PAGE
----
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Is Oman Safe to Visit in 2024? (Our Expert Advice)

Is Oman Safe to Visit in 2024? (Our Expert Advice)

The country of Oman, located on the Arabian Peninsula, has many hidden gems to offer the travelers who venture there. Only a few hundred thousand people visit each year, but those who do are blown away by the hospitality and vibrant culture there is to see.

But while this storied destination is rich in culture and history, is Oman safe to visit? Here’s our take.

Is Oman Safe to Visit in 2024?

Gorgeous white marble mosque in Muscat for a piece on if Oman is safe to visit, with green shrubs alongside the detailed wall

Hamdan Yoshida/Shutterstock

Yes. Oman is a very safe place to visit and one of the safest in the Middle East. The crime rate is very low, and the culture is welcoming to tourists.

However, laws here tend to be strict, so be sure to follow them, as punishments are severe in this traditional country. For an insight into how safe Oman can be, all you need to do is look at different travel advisories.

Most countries are relaxed about their advisories, just telling travelers to exercise increased caution.

For example, the United States has Oman under a Level Two travel advisory, which is much lower than most other countries in the region. This warning is echoed by other countries, such as New Zealand.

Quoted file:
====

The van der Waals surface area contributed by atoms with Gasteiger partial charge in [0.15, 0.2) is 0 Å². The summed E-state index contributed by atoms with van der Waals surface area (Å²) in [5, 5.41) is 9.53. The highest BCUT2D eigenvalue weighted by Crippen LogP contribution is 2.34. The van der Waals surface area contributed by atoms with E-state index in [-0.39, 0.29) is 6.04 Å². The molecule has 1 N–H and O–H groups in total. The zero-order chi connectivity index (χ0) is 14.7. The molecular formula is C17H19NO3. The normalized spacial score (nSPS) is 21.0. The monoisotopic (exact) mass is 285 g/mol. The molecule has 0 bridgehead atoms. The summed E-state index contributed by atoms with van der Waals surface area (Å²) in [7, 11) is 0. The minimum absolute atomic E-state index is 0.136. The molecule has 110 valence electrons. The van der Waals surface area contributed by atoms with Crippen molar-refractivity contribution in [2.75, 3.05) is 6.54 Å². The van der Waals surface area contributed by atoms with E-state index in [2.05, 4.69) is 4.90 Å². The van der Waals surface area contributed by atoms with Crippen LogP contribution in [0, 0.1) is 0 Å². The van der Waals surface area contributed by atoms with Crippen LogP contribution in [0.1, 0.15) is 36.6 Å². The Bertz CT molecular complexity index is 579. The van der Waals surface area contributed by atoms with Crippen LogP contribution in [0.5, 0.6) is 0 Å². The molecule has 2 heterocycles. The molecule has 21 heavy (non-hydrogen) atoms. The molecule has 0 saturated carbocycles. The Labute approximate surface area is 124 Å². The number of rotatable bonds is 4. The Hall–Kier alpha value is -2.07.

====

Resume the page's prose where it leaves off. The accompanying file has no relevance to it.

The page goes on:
The most common problems countries warn about in their travel advisories for Oman are:

  • Terrorism
  • Civil unrest
  • Armed conflict
  • Petty theft
  • Sexual assault

However, many of these problems are not inherent to Oman. Although Oman is a very safe country, it has the misfortune of being located in a dangerous neighborhood.

It borders Yemen, where there has been an ongoing civil war for nearly a decade that is escalating in violence. Despite the best effort of Omani authorities, violence sometimes spills over at the border, affecting the safety of people within Oman.

The Middle East is often a source of diplomatic tension, with competition for power between local rivals such as Saudi Arabia and the United Arab Emirates (both neighbors of Oman) as well as foreign powers such as the United States.

Oman has managed to avoid much of the unrest in the Middle East for the past few decades by maintaining a steady neutrality, but regional developments sometimes affect the security situation in the country and can cause demonstrations that turn violent.